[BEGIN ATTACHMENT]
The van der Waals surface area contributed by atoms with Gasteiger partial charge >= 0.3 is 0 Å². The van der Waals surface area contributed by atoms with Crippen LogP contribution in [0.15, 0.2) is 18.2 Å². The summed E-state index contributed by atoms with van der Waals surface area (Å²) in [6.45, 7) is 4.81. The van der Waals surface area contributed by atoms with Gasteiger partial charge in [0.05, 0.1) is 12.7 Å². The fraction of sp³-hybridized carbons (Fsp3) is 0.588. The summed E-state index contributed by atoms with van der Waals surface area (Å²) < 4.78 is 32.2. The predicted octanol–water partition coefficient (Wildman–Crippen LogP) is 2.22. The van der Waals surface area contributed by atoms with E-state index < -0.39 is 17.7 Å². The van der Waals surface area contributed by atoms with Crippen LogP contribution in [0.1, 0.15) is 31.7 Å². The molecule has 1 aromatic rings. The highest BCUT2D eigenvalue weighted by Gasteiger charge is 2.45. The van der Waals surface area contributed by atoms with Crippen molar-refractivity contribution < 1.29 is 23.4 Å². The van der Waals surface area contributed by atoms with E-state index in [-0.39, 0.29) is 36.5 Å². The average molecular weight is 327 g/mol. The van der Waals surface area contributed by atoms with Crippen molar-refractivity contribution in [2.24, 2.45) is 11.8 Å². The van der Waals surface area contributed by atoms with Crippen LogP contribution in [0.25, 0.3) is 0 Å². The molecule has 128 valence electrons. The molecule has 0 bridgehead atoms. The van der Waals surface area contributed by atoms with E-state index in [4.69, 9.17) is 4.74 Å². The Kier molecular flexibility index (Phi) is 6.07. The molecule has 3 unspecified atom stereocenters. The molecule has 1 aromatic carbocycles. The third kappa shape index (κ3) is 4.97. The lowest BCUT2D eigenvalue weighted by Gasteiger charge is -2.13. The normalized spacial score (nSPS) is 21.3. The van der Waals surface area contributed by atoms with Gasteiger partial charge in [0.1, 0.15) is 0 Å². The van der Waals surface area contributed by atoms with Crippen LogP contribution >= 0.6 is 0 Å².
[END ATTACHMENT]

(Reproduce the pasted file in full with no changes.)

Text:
The van der Waals surface area contributed by atoms with Gasteiger partial charge >= 0.3 is 0 Å². The van der Waals surface area contributed by atoms with Crippen LogP contribution in [0.15, 0.2) is 18.2 Å². The summed E-state index contributed by atoms with van der Waals surface area (Å²) in [6.45, 7) is 4.81. The van der Waals surface area contributed by atoms with Gasteiger partial charge in [0.05, 0.1) is 12.7 Å². The fraction of sp³-hybridized carbons (Fsp3) is 0.588. The summed E-state index contributed by atoms with van der Waals surface area (Å²) < 4.78 is 32.2. The predicted octanol–water partition coefficient (Wildman–Crippen LogP) is 2.22. The van der Waals surface area contributed by atoms with E-state index < -0.39 is 17.7 Å². The van der Waals surface area contributed by atoms with Crippen LogP contribution in [0.1, 0.15) is 31.7 Å². The molecule has 1 aromatic rings. The highest BCUT2D eigenvalue weighted by Gasteiger charge is 2.45. The van der Waals surface area contributed by atoms with Crippen molar-refractivity contribution < 1.29 is 23.4 Å². The van der Waals surface area contributed by atoms with E-state index in [-0.39, 0.29) is 36.5 Å². The average molecular weight is 327 g/mol. The van der Waals surface area contributed by atoms with Crippen molar-refractivity contribution in [2.24, 2.45) is 11.8 Å². The van der Waals surface area contributed by atoms with Crippen LogP contribution in [0.25, 0.3) is 0 Å². The molecule has 128 valence electrons. The molecule has 0 bridgehead atoms. The van der Waals surface area contributed by atoms with E-state index in [4.69, 9.17) is 4.74 Å². The Kier molecular flexibility index (Phi) is 6.07. The molecule has 3 unspecified atom stereocenters. The molecule has 1 aromatic carbocycles. The third kappa shape index (κ3) is 4.97. The lowest BCUT2D eigenvalue weighted by Gasteiger charge is -2.13. The normalized spacial score (nSPS) is 21.3. The van der Waals surface area contributed by atoms with Gasteiger partial charge in [0.1, 0.15) is 0 Å². The van der Waals surface area contributed by atoms with Crippen LogP contribution >= 0.6 is 0 Å².